Mount Vernon Love Story. Finished 4-25-20, 3.5/5 stars, historical fiction, 223 pages, pub. 1968
Always a lover of history, Mary Higgins Clark wrote this extensively researched biographical novel and titled it Aspire to the Heavens, after the motto of George Washington’s mother. Published in 1969, the book was more recently discovered by a Washington family descendant and reissued as Mount Vernon Love Story. Dispelling the widespread belief that although George Washington married Martha Dandridge Custis, he reserved his true love for Sally Carey Fairfax, his best friend’s wife, Mary Higgins Clark describes the Washington marriage as one full of tenderness and passion, as a bond between two people who shared their lives — even the bitter hardship of a winter in Valley Forge — in every way. In this author’s skilled hands, the history, the love, and the man come fully and dramatically alive. from Goodreads
Mary Higgins Clark’s love for George Washington shines through in this, her first, book. I enjoyed learned more about young Washington’s life through the eyes of a romantic. While she covered the necessary benchmarks of his rise to greatness she also infused these episodes with feeling. How did he feel about the pock marks on his face after small pox? How did he feel after his step daughter died and his Patsy was grieving? Did he really love his wife or was she just a stand in?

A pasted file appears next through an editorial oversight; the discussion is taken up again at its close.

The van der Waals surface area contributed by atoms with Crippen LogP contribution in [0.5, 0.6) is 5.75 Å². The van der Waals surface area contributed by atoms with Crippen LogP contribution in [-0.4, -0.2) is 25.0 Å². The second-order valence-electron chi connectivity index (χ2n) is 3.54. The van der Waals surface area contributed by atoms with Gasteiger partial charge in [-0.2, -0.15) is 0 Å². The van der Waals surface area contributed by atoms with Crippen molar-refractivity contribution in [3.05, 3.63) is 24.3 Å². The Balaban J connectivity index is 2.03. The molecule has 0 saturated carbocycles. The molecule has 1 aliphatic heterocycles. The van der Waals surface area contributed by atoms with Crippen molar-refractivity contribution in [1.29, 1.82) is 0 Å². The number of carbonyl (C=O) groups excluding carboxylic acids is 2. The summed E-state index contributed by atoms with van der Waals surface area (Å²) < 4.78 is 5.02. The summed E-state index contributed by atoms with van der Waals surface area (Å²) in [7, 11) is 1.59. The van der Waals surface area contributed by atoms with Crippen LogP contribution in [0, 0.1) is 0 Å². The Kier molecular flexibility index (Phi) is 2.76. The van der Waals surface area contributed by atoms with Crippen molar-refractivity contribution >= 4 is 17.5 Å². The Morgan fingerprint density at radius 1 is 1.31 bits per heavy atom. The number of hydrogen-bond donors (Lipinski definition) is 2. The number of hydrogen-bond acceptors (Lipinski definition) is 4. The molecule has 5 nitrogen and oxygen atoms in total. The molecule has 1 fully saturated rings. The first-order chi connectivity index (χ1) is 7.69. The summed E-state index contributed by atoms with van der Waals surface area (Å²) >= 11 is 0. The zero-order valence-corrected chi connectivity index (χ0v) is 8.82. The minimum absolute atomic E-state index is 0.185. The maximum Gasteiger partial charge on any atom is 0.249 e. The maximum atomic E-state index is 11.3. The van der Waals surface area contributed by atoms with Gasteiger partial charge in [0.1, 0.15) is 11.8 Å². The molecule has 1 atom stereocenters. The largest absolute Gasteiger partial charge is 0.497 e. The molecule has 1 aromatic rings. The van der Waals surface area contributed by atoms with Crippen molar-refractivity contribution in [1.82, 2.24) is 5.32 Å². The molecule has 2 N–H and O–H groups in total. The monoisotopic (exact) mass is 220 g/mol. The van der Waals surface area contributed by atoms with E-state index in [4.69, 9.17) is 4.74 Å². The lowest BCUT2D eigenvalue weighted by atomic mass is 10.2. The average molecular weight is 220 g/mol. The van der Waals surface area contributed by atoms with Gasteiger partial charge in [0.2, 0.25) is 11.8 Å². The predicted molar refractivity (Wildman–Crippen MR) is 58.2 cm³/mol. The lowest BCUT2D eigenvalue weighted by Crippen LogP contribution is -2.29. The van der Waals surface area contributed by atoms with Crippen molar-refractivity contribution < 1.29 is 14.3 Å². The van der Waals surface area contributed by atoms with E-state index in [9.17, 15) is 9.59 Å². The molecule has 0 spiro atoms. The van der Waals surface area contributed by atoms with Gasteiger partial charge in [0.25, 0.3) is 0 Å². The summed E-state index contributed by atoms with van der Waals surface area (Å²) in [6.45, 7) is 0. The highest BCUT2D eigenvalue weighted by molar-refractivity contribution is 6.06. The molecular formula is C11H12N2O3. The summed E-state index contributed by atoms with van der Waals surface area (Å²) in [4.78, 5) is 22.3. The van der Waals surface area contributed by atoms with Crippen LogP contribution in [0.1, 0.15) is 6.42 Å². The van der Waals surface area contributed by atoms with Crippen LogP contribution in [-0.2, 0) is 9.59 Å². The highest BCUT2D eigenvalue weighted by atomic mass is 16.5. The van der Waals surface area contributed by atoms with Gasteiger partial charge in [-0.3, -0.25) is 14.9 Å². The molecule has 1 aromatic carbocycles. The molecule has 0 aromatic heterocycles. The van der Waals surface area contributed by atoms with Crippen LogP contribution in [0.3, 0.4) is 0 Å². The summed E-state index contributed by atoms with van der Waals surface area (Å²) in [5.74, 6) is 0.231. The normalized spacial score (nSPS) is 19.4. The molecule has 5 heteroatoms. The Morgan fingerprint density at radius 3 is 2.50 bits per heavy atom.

I think the fact that this was her first book was evident in the way the story didn’t really have a lot of tension or excitement to keep me turning the pages. This can be excused because Washington is always going to be of interest so the interest was there to continue, but just looking at the storytelling it was a bit lacking.
There was lots of great background and some new insight for me. I might look at this as a gateway or a teaser for those who don’t know a lot about Washington or how he was in love with his best friend’s girl. It will have you wanting to know more. And you will forever think of Martha as Patsy.